## Polynomial Interpolation: Newton Interpolating Polynomials

### Newton Interpolating Polynomials

As stated in the introduction, the matrix formed in Equation 1 can be ill-conditioned and difficult to find an inverse for. A simpler method can be used to find the interpolating polynomial using Newton’s Interpolating Polynomials formula for fitting a polynomial of degree through data points with :

where the coefficients are defined recursively using the divided differences as follows:

This recursive divided differences are illustrated in the following table:

The following Mathematica code implements a recursive function “f” that produces the coefficients .

View Mathematica CodeData = {{1, 3}, {4, 5}, {5, 6}, {6, 8}, {7, 8}}; f[anydata_] := If[Length[anydata] == 1, anydata[[1, 2]], If[Length[anydata] ==2, (anydata[[2, 2]] - anydata[[1, 2]])/(anydata[[2, 1]] -anydata[[1, 1]]), (f[Drop[anydata, 1]] - f[Drop[anydata, -1]])/(anydata[[Length[anydata], 1]] - anydata[[1, 1]])]] NP[anydata_] := Sum[f[anydata[[1 ;; i]]]*Product[(x - anydata[[j, 1]]), {j, 1, i - 1}], {i, 1, Length[anydata]}] (*Using the Newton polynomial function*) y = Expand[NP[Data]] (*Using the interpolating polynomial built-in function*) y2 = Expand[InterpolatingPolynomial[Data, x]]

import numpy as np import sympy as sp sp.init_printing(use_latex=True) Data = [(1, 3), (4, 5), (5, 6), (6, 8), (7, 8)] x = sp.symbols('x') def f(anydata): if len(anydata) == 1: return anydata[0][1] elif len(anydata) == 2: return (anydata[1][1] - anydata[0][1])/(anydata[1][0] -anydata[0][0]) else: return (f(anydata[1:]) - f(anydata[:-1]))/(anydata[len(anydata)-1][0] - anydata[0][0]) def NP(anydata): return sum([f(anydata[0:i+1])*np.prod([(x - anydata[j][0]) for j in range(i)]) for i in range(len(anydata))]) # Using the Newton polynomial function display("y: ",sp.expand(NP(Data))) # Using the interpolating polynomial built-in function display("y2: ",sp.interpolate(Data, x))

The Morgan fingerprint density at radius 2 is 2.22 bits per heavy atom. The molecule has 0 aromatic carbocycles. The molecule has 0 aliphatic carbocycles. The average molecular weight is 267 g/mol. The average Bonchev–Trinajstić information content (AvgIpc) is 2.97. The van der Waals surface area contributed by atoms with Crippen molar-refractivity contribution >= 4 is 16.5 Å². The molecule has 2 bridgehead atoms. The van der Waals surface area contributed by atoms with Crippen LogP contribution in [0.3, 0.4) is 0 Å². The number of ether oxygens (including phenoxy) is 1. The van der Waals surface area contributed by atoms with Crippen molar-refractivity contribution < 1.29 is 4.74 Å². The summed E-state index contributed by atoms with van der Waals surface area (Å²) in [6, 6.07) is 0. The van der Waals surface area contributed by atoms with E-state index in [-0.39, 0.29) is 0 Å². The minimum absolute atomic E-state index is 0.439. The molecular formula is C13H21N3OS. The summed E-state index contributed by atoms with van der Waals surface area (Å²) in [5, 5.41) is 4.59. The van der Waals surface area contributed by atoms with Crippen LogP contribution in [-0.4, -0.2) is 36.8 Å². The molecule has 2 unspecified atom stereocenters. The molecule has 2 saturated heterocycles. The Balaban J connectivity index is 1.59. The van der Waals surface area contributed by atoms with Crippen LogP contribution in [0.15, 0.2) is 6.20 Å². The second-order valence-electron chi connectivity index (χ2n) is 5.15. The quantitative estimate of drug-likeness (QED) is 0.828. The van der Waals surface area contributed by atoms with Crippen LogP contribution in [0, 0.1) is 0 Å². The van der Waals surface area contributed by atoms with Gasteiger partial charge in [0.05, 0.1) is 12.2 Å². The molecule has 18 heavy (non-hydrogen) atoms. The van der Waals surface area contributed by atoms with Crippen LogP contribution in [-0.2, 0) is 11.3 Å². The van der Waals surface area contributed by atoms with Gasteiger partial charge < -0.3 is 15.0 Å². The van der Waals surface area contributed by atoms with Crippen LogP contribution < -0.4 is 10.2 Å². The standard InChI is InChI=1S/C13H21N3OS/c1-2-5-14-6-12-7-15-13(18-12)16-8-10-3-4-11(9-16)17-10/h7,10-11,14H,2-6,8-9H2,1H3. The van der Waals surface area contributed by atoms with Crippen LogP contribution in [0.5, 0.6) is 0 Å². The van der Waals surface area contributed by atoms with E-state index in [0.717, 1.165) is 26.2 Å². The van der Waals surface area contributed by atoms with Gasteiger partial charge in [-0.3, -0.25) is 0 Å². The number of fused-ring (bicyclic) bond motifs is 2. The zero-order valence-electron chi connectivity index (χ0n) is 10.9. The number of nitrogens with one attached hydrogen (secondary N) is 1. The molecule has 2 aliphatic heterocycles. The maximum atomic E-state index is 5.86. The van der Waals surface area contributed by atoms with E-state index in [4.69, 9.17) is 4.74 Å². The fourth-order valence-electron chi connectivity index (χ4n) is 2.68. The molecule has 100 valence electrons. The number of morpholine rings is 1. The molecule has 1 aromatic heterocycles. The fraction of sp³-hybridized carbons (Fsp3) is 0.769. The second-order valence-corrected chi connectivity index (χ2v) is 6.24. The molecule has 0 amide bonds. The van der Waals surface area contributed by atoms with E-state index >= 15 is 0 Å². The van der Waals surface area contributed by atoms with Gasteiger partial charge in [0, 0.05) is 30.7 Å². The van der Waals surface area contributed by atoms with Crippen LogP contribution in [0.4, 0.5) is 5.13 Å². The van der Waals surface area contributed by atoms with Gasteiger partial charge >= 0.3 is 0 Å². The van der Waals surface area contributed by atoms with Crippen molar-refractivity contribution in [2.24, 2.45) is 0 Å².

Newton’s formula for generating an interpolating polynomial adopts a form similar to that of a Taylor’s polynomial but is based on finite differences rather than the derivatives. I.e., the coefficients are calculated using finite difference. One advantage to this form is that the degree of a Newton’s interpolating polynomial can be increased (or decreased) automatically by adding (or removing) more terms corresponding to new points without discarding existing terms.

#### Example 1

Using Newton’s interpolating polynomials, find the interpolating polynomial to the data: (1,1),(2,5).

##### Solution

We have two data points, so, we will create a polynomial of the first degree. Therefore:

Therefore, the interpolating polynomial has the form:

#### Example 2

Using Newton’s interpolating polynomials, find the interpolating polynomial to the data: (1,1),(2,5),(3,2).

##### Solution

We have three data points, so, we will create a polynomial of the second degree. Therefore:

Therefore, the interpolating polynomial has the form:

#### Example 3

Using Newton’s interpolating polynomials, find the interpolating polynomial to the data: (1,1),(2,5),(3,2),(3.2,7),(3.9,4).

##### Solution

The divided difference table for these data points were created in excel as follows:

Therefore, the Newton’s Interpolating Polynomial has the form:

Hi! I just want to let you know that the matlab code attached doesn’t seem to work for me as matlab keeps on saying that ddiff function is not found and suggests me to use diff instead. However, using diff results in “Unable to perform assignment because the indices on the

left side are not compatible with the size of the right side.”

I have added a link to download the ddif function.